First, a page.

SALT LAKE CITY — A trial date has been set for a Bountiful pest-control company facing a number of federal charges as attorneys for the company called newer charges a "strategic move" on the part of the government.

Attorneys for both Bugman Pest and Lawn Inc. and co-owner Raymond Wilson Jr., 21, entered not guilty pleas on behalf of their clients before a July 26-28 trial date was set on five misdemeanor counts of unlawful use of a registered pesticide.

The indictment was filed in April in U.S. District Court and alleges Wilson applied Fumitoxin pellets at homes in Salt Lake City, Park City and Sandy in August 2009 in a manner inconsistent with its labeling — specifically that the rat poison was applied into a burrow system within 15 feet of an occupied building.

This indictment was the second filed against the company that — with former employee Coleman Nocks — was already hit with a three-count indictment in February also alleging unlawful use of a registered pesticide. Those charges stemmed from the deaths of Rebecca Kay Toone, 4, and Rachel Ana Toone, 15 months, in Layton, and two other instances where investigators say Fumitoxin pellets were applied around homes inconsistent with product labeling.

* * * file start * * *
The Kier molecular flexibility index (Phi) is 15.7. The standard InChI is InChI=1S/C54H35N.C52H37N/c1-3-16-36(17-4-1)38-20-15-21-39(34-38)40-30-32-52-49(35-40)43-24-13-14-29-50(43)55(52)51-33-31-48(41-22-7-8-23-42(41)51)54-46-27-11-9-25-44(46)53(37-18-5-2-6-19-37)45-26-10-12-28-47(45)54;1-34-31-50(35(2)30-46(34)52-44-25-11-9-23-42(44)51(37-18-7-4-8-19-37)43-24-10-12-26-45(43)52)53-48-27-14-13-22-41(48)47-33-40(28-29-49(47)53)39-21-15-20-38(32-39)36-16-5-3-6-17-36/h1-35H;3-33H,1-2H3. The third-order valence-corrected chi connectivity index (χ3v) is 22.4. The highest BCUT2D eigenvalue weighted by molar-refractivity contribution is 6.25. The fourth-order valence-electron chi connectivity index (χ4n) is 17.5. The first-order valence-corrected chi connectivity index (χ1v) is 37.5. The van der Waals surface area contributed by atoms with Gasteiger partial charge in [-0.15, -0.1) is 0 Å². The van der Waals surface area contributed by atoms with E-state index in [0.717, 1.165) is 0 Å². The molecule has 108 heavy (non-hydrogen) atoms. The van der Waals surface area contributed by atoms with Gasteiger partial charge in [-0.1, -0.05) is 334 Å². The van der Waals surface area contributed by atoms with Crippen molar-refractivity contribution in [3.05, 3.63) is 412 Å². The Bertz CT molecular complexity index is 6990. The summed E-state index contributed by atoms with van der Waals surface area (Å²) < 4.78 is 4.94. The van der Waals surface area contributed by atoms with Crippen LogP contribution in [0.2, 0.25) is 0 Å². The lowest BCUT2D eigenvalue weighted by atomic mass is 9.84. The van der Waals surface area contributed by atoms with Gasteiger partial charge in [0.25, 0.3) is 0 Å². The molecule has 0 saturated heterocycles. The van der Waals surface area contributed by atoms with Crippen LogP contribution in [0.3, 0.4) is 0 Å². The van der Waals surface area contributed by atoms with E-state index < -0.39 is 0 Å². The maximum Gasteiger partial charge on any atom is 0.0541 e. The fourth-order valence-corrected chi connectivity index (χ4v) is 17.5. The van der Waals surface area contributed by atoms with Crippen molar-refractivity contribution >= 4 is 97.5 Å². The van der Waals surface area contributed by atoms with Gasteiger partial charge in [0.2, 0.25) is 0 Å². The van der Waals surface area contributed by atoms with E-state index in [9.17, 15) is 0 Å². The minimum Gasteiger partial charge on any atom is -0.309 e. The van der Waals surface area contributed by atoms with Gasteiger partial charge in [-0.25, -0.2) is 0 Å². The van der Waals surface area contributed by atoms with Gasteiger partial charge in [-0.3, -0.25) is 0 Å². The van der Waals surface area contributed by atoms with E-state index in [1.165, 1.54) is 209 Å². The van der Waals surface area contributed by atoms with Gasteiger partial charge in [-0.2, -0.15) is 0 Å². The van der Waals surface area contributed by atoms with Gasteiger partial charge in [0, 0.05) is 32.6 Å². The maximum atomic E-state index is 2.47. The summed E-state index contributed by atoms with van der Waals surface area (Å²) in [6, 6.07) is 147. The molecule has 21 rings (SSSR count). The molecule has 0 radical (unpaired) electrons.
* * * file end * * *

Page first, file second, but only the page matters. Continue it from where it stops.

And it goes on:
Nocks allegedly spread the poison too close to the girls' home to remove voles, a species of small rodents. They died within days of each other in February 2010.

Both Nocks and Raymond Wilson Sr., the other owner of the company, pleaded not guilty and a trial is scheduled for October.

Dennis James, an attorney for the company, said the second indictment against Wilson Jr. was "obviously a strategic move on the government's part to bolster their case." He said if it was a larger action involving the use of Fumitoxin, there would investigations against other pest control companies.

He said there is "no question" that the outcome of Wilson Jr.'s case will be indicative of the second case involving Nocks and the man's father. He said no decision had been made as to potentially resolving the case before it gets to trial.

"We consider all possibilities," James said.

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Nocks also was initially charged in 2nd District Court with two counts of negligent homicide, a class A misdemeanor. Those charges was dropped when the federal indictment was filed.

Negligent homicide has a similar penalty to the federal charges, which carry one year in prison and a fine of $100,000 per count. The company faces a fine of $200,000 per count, which based on eight counts could total $1.6 million, if convicted.

The parents of the two Layton girls, Nathan and Brenda Toone, have also filed a wrongful death lawsuit in 2nd District Court against Bugman, the Wilsons, Nocks and five others associated with the company.


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